In Esfahani v. Samimi, 2018 ONCA 516 the Ontario Court of Appeal confirmed that a plaintiff pursuing a fraudulent conveyance or preference must recognize that the legal landscapes changes with a bankruptcy and that the effects of a bankruptcy filing cannot be ignored. The unfortunate outcome for the plaintiff, Djalaleddin Esfahani (“Esfahani“), was that an otherwise valid claim to set aside a fraudulent conveyance was dismissed because it was brought outside of the bankruptcy process. Continue Reading
The general prohibition on false or misleading advertising under the Competition Act is somewhat unusual in that it contains two adjudicative regimes, criminal and civil, that can be used to address the same conduct – the making of a materially false or misleading representation to the public for the purpose of promoting one’s product or business interest. Continue Reading
Join Baker Mckenzie’s global practitioners on Thursday, June 14 for a Deferred Prosecution Agreement Roundtable to gain important insights on:
- The impact that Bill C-74 will have on corporate criminal law in Canada;
- How the Canadian DPA system (which will be known as the Remediation Agreement Regime) will work in practice and how it will impact the Integrity Regime;
- The critical lessons learned from negotiating DPAs in other jurisdictions;
- Strategies for self-disclosure and dealing with parallel multinational investigations, multiple enforcement agencies, and global settlement negotiations; and
- Designing compliance programs and conducting effective internal investigations to ensure your company qualifies for a DPA.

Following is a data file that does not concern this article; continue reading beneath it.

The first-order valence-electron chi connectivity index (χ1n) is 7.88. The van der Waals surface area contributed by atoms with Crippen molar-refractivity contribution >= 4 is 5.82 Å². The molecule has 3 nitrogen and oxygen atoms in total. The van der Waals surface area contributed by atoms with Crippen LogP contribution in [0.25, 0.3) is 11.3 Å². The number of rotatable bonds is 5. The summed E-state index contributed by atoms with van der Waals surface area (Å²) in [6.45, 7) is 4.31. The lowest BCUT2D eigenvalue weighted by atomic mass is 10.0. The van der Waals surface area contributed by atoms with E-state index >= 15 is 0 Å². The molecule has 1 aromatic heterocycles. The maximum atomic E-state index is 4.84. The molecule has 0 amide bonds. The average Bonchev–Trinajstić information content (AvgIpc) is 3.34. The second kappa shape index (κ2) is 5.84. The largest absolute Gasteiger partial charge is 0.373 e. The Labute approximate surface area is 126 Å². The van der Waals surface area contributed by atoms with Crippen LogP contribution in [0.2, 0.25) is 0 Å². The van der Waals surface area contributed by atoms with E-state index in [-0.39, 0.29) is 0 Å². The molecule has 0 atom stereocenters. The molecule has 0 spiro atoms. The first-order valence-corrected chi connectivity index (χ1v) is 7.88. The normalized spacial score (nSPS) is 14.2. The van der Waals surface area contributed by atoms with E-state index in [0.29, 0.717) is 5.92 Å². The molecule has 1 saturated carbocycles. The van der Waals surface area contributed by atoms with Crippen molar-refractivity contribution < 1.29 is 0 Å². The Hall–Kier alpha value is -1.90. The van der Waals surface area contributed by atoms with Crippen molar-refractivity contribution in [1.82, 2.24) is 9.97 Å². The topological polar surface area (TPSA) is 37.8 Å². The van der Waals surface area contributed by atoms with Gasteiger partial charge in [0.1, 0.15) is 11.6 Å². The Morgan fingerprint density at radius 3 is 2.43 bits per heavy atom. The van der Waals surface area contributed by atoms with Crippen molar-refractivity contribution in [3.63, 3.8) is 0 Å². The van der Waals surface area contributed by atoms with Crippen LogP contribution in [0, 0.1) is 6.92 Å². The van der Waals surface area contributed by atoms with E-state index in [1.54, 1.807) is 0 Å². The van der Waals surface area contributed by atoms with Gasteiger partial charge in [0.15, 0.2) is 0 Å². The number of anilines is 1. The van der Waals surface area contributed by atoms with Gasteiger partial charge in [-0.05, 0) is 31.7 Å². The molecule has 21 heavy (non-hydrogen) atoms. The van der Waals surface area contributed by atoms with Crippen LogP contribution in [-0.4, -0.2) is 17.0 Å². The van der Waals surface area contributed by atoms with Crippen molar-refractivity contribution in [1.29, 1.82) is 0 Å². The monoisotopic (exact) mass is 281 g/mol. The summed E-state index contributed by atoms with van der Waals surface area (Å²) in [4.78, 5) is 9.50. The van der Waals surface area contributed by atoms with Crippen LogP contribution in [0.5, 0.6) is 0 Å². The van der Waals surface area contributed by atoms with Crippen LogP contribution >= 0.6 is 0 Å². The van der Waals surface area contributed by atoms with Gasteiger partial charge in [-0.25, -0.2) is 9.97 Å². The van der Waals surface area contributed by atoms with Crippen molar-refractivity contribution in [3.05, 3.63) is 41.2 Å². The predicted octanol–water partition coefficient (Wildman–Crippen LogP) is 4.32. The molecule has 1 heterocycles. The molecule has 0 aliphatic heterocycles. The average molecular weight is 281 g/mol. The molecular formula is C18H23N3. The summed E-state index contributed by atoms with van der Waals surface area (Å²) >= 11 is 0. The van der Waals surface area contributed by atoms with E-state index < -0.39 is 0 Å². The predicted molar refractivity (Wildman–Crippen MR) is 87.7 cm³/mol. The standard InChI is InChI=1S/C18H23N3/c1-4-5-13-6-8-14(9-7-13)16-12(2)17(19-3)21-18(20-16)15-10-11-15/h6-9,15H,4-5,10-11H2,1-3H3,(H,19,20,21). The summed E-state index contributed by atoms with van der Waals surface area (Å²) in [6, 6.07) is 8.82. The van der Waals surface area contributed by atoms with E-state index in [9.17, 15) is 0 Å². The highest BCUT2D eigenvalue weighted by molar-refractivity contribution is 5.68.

This is our third and final post on the complex fraud carried out by Norma and Ronald Walton, and the Ontario Court of Appeal decisions arising from their scheme. In our earlier posts, we focused on the use of a constructive trust as a remedy for breach of fiduciary duty and third party fraud liability. In this post, we discuss the risk that comes with bringing a summary judgment motion in the context of a complex fraud action. Continue Reading
A recent decision from the Ontario Superior Court demonstrates the overlap between civil and criminal findings, and how an employer can use a criminal verdict to recover additional damages in a civil claim. In Atlas Copco Canada Inc. v. David Hillier 2018 ONSC 1558, rendered March 7, 2018, an employer “piggybacked” off of a criminal court decision to recover an additional $20 million from an ex-senior employee who accepted payments and benefits in return for allowing a fraud to continue.
This decision highlights an employer’s possible options for fraud recovery, as well as the steep costs for employees of participating in fraudulent schemes. Continue Reading